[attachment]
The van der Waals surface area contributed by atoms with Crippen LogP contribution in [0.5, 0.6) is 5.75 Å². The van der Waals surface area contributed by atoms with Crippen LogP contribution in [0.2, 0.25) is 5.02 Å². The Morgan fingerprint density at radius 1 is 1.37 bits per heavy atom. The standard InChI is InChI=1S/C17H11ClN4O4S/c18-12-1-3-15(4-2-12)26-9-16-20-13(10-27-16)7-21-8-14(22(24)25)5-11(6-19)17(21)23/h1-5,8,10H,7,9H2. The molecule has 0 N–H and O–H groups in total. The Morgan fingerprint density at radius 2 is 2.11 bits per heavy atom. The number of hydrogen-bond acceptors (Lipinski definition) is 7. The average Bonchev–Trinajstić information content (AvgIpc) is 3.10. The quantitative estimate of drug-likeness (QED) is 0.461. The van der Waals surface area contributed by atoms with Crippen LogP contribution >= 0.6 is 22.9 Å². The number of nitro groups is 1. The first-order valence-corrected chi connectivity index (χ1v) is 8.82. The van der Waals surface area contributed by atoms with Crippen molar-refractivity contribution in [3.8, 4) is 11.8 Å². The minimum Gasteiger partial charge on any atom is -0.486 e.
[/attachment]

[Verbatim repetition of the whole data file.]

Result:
The van der Waals surface area contributed by atoms with Crippen LogP contribution in [0.5, 0.6) is 5.75 Å². The van der Waals surface area contributed by atoms with Crippen LogP contribution in [0.2, 0.25) is 5.02 Å². The Morgan fingerprint density at radius 1 is 1.37 bits per heavy atom. The standard InChI is InChI=1S/C17H11ClN4O4S/c18-12-1-3-15(4-2-12)26-9-16-20-13(10-27-16)7-21-8-14(22(24)25)5-11(6-19)17(21)23/h1-5,8,10H,7,9H2. The molecule has 0 N–H and O–H groups in total. The Morgan fingerprint density at radius 2 is 2.11 bits per heavy atom. The number of hydrogen-bond acceptors (Lipinski definition) is 7. The average Bonchev–Trinajstić information content (AvgIpc) is 3.10. The quantitative estimate of drug-likeness (QED) is 0.461. The van der Waals surface area contributed by atoms with Crippen LogP contribution >= 0.6 is 22.9 Å². The number of nitro groups is 1. The first-order valence-corrected chi connectivity index (χ1v) is 8.82. The van der Waals surface area contributed by atoms with Crippen molar-refractivity contribution in [3.8, 4) is 11.8 Å². The minimum Gasteiger partial charge on any atom is -0.486 e.